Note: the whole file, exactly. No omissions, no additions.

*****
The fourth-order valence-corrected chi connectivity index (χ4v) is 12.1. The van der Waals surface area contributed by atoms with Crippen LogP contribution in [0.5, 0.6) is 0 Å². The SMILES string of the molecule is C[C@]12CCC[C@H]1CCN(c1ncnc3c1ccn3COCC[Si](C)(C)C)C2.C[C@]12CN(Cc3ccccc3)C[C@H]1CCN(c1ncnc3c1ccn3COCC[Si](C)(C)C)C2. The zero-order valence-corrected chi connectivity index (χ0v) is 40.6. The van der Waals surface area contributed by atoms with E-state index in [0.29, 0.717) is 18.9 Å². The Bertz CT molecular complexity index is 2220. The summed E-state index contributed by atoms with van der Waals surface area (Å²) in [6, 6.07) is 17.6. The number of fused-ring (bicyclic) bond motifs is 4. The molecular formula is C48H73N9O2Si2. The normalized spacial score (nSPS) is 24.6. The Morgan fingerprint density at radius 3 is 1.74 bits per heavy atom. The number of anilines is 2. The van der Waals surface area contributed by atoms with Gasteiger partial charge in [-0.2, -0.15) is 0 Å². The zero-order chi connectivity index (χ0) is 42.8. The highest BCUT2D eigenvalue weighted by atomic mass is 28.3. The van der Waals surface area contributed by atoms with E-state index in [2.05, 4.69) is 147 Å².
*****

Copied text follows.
The fourth-order valence-corrected chi connectivity index (χ4v) is 12.1. The van der Waals surface area contributed by atoms with Crippen LogP contribution in [0.5, 0.6) is 0 Å². The SMILES string of the molecule is C[C@]12CCC[C@H]1CCN(c1ncnc3c1ccn3COCC[Si](C)(C)C)C2.C[C@]12CN(Cc3ccccc3)C[C@H]1CCN(c1ncnc3c1ccn3COCC[Si](C)(C)C)C2. The zero-order valence-corrected chi connectivity index (χ0v) is 40.6. The van der Waals surface area contributed by atoms with E-state index in [0.29, 0.717) is 18.9 Å². The Bertz CT molecular complexity index is 2220. The summed E-state index contributed by atoms with van der Waals surface area (Å²) in [6, 6.07) is 17.6. The number of fused-ring (bicyclic) bond motifs is 4. The molecular formula is C48H73N9O2Si2. The normalized spacial score (nSPS) is 24.6. The Morgan fingerprint density at radius 3 is 1.74 bits per heavy atom. The number of anilines is 2. The van der Waals surface area contributed by atoms with Gasteiger partial charge in [-0.2, -0.15) is 0 Å². The zero-order chi connectivity index (χ0) is 42.8. The highest BCUT2D eigenvalue weighted by atomic mass is 28.3. The van der Waals surface area contributed by atoms with E-state index in [2.05, 4.69) is 147 Å².